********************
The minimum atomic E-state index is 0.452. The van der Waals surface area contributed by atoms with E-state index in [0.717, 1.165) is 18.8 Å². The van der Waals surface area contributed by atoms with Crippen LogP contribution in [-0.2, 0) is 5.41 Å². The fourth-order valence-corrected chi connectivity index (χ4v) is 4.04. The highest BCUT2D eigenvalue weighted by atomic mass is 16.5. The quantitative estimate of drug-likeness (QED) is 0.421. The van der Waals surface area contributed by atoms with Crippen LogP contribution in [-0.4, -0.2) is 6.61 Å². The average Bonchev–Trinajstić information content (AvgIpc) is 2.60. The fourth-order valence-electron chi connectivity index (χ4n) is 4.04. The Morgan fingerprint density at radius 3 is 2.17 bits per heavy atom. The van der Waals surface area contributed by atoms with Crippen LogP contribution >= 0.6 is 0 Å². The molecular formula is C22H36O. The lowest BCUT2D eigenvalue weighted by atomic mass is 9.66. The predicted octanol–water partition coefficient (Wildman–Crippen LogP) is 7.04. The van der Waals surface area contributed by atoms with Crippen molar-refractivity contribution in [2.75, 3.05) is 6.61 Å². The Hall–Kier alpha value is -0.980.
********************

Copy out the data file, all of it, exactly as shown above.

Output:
The minimum atomic E-state index is 0.452. The van der Waals surface area contributed by atoms with E-state index in [0.717, 1.165) is 18.8 Å². The van der Waals surface area contributed by atoms with Crippen LogP contribution in [-0.2, 0) is 5.41 Å². The fourth-order valence-corrected chi connectivity index (χ4v) is 4.04. The highest BCUT2D eigenvalue weighted by atomic mass is 16.5. The quantitative estimate of drug-likeness (QED) is 0.421. The van der Waals surface area contributed by atoms with Crippen LogP contribution in [-0.4, -0.2) is 6.61 Å². The average Bonchev–Trinajstić information content (AvgIpc) is 2.60. The fourth-order valence-electron chi connectivity index (χ4n) is 4.04. The Morgan fingerprint density at radius 3 is 2.17 bits per heavy atom. The van der Waals surface area contributed by atoms with Crippen LogP contribution >= 0.6 is 0 Å². The molecular formula is C22H36O. The lowest BCUT2D eigenvalue weighted by atomic mass is 9.66. The predicted octanol–water partition coefficient (Wildman–Crippen LogP) is 7.04. The van der Waals surface area contributed by atoms with Crippen molar-refractivity contribution in [2.75, 3.05) is 6.61 Å². The Hall–Kier alpha value is -0.980.